Wednesday, August 31, 2016

My First Quilt - Part 1 Planning and Cutting

I knew that as soon as I purchased a sewing machine that it was only a matter of time before I started my first quilt.  My Aunt is a fantastic quilter and has made a number of amazing projects for me over the years.  Lucky has two handmade quilts, one from my Aunt and another from my mother.  I thought it would be wonderful if the first quilt I ever sewed would be for Rowdy.  (I did hand sew and tie a simple patchwork quilt as teen but that came as a kit so I'm not counting it.)  

My first quilt!
I always take notes while working on a craft project, but I kept a lot of journal style notes for this quilt.  Since there are SO MANY pictures I will divide this project up into 3 different posts:  Planning and Cutting, Piecing the Top, and finally Quilting and Finishing.

The inspiration

I found a dinosaur print that I loved but wasn't sure of how to pattern it.  While exploring a near by quilt shop (that has since closed due to retiring owners and the lease not being renewed) I saw the above quilt hanging on the wall.  I loved the way the pieces were spread out and that there was a big center panel.  The owner told me that they used 5" squares to make this.  Based on this picture and knowing that the 5" squares were precut I reversed engineered the quilt in PowerPoint.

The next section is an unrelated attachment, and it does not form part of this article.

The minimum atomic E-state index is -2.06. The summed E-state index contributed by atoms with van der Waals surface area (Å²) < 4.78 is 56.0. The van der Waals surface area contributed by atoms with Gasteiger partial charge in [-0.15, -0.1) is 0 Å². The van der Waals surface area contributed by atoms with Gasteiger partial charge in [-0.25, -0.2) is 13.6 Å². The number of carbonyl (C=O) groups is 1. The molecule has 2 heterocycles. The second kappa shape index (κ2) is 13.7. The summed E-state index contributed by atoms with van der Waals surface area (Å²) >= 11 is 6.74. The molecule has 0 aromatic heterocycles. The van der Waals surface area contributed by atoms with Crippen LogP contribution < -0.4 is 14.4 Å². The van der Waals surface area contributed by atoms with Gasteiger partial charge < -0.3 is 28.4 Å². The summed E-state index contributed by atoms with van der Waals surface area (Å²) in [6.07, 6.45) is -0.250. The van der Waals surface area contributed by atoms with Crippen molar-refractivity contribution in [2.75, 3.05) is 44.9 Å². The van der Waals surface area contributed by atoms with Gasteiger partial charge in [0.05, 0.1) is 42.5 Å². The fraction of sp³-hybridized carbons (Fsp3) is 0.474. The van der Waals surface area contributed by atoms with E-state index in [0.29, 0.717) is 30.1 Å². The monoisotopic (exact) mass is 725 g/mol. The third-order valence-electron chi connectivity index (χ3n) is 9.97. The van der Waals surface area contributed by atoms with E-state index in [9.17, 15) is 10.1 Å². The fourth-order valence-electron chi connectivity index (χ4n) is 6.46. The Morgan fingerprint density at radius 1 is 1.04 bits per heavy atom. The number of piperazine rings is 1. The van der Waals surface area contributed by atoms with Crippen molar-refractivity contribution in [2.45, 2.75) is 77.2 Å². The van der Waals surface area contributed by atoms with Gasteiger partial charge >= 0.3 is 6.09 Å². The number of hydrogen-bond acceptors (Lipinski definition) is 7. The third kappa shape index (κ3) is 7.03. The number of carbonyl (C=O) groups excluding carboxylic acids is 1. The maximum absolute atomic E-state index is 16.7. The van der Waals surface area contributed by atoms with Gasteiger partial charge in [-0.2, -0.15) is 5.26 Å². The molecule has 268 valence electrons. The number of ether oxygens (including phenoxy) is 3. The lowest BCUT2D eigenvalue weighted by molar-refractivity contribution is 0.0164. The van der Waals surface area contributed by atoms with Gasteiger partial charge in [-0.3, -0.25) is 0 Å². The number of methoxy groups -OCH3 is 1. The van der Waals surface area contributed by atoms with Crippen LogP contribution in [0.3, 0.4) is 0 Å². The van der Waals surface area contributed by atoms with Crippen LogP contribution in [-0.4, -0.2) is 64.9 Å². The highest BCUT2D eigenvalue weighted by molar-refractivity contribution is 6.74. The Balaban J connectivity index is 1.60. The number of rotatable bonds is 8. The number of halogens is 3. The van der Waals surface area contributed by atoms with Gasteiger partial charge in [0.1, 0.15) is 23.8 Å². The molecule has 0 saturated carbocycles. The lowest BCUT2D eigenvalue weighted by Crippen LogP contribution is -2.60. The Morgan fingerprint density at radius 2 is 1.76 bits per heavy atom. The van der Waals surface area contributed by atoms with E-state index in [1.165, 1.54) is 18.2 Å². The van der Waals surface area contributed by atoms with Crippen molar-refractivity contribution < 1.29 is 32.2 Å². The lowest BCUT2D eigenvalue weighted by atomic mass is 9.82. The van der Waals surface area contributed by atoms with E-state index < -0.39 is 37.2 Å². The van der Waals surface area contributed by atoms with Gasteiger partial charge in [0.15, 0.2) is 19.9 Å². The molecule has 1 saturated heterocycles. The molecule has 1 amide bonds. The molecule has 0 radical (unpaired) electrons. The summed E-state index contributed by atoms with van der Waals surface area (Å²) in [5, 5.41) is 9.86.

I had a lot of nerves while picking out the fabric.  Five of the patterns were easy to put together, I found them over time and they are part of a coordinating set (Nursery "Dino Dots" from JoAnn's Fabrics - I used some of these in my home sewn crib sheets.)  However with the design I was working towards I knew that I wanted to add some more patterns of different scales to the other squares and triangles.  First I got to 8 fabrics, but realized that I don't want the layout to seem "even" with 4 of each square, so I hoped to find a couple more fabrics I loved at the local fabric shop.

My fellow Wellesley crafters helped me with my dilemma for the back of the quilt.  With a planned ~53" square a normal piece of quilting fabric would not fit across the back of the quilt.  However, if I add a horizontal piece of quilting down a "seam" I can create an intentional break in the fabric.  This should allow me to use up some of the extra fabric I already have, plus give me a nice spot to potentially applique on the baby's name.  I don't want to get too ambitious though, and first I'll try to work through the quilt top.